2. Bayview was meant to have a connection to the Red Line and has considerable station planning work was completed on the $60 million project. Of all the proposed new stations, this one is the most shovel ready.

  3. The second is Madison Square, in the center of East Baltimore. The 2007 plan specifically calls for proposes a connection to the Metro Green Line and Johns Hopkins Hospital, which is one of the region's largest job centers. A stop here would provide regional rail access to Northeast Baltimore, an area currently unconnected to any passenger rail network.

  4. Finally, the plan proposes a station at Upton in West Baltimore, with a proposed connection to the Metro Green Line. This proposed stop is near the epicenter of the 2015 riots. Completing this connection would require making a station that links connection between the subway and the train tunnels that pass over each other.

Riders leaving the MARC in Baltimore.
Photo by Elvert Barnes on Flickr.

The MARC lines are regional in scope, but by adding stations in densely populated neighborhoods outside of downtown on both sides of the city, more of Baltimore's residents could access the system. Those coming into Baltimore would also have a greater slate of options that might be closer to their destinations.

More MARC stations in Baltimore could attract jobs

When it was still on the table, a lot of people called the Red Line the "jobs line" because it would have connected so many of Baltimore's densest employment clusters, especially near the harbor and in Baltimore County. The MARC Penn Line runs about three miles north of the Red Line alignment, and while the proposed stations are in places with fewer jobs, they're still close to large residential populations.

That means new Penn Line stations could very well attract new jobs in the future. Like the Red Line, the MARC lines cross from west to east (although the Red Line was to go much further west into Baltimore County). Adding stations on the Penn Line at Bayview and Madison Square in particular, appear to be feasible. With multiple new stations within Baltimore and more frequency, it could create "transit-like" service through Baltimore. If that were to happen, it would be an economic jolt for neighborhoods in the city's interior.

As the state and city discuss transportation improvements for Baltimore, the 2007 MARC Investment Plan for Baltimore should be on the table. Adding MARC service and stations in Baltimore is not a substitute for the Red Line, but it would do a lot of good in different areas of the city.

Here's a map of where people in our region commute to, and how

Commuters in our region mostly travel to work by car, which is the same as the rest of the country. But second to driving, people here use public transportation at higher rates than the national average.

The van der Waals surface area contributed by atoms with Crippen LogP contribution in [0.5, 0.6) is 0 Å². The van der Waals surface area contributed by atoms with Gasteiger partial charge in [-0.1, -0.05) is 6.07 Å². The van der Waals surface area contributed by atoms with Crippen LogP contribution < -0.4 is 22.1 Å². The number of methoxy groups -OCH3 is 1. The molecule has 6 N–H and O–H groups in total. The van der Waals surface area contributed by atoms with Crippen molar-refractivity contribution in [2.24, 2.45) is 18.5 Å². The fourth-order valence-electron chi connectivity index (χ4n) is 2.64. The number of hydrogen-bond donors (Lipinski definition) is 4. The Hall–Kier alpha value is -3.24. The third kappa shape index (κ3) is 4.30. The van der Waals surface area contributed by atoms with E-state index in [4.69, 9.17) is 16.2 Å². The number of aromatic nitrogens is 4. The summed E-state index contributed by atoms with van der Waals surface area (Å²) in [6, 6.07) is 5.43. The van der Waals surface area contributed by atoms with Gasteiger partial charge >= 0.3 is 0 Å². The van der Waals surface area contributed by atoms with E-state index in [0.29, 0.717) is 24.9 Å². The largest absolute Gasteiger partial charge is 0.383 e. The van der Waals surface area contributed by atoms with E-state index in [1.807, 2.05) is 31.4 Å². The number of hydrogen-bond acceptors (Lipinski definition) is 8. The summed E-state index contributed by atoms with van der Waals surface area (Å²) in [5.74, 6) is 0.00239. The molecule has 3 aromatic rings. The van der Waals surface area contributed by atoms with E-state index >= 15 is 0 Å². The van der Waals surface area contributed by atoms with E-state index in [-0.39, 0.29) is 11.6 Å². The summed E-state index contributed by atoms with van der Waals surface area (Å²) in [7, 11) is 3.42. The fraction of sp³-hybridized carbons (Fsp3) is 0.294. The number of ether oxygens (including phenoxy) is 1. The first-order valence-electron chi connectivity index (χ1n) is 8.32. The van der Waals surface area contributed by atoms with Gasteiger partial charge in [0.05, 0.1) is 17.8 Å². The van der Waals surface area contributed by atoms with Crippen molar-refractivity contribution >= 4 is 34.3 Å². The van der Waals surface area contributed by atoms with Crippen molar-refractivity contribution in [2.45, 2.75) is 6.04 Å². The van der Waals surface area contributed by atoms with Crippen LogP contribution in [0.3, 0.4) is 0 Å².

Photo by Kevin Utting on Flickr.

This is according to Who Drives to Work? Commuting by Automobile in the United States: 2013, a report the US Census Bureau published in August based on 2013's American Community Survey.

The survey gathers demographic and travel to work data from 1 of every 38 households nationwide each year and asks participants how they travel to work. The question asked to determine travel mode to work is "How did this person get to work last week?"

The interactive map below is based on survey results from counties the Census defines as being in the "DC metro region."

Map by the author.

Here are some things we've noticed about our region. Feel free to tell us what you see in the comments below!

  • For commutes within Arlington County, Alexandria, and DC, "other" is a large chunk of the travel mode. That's probably an indicator that lots of people in those areas walk or bike to work.

  • People traveling between Arlington and DC actually use a mode other than driving alone more than half the time.

  • Commuters from counties located on I-95 South (Spotsylvania County, Fredericksburg City, Stafford County, Prince William County) carpool at rates higher than any others most likely due to the I-95 HOT Lanes.

  • In Rappahannock County more than 41% of commuters chose "other." That distinction includes working from home, and it makes sense that the number in Rappahannock is high since a lot of people there are self-employed and work in the agricultural sector. Other fringe counties like Warren, Clarke, and Jefferson have relatively high "other" mode shares as well.
It's important to keep in mind that the ACS is a sample survey so there is inevitably sampling error. You can see margins of error for each transit mode by hovering over the data. In general data from more populous counties will be more reliable.

Lots of people drive in our region, but not as much as other places

Among the biggest takeaways from the report is that DC has some of the highest commuting rates in the country. In other words, a whole lot of people travel to a county outside of the one they live in to get to work.

But our region ranks eighth-lowest among places where people drive to work, with 75.7% of commuters doing so compared to the national average of 85.8%. Of the remaining DC commuters, 8% choose Metro. The national average for all public transit use is 5.2%.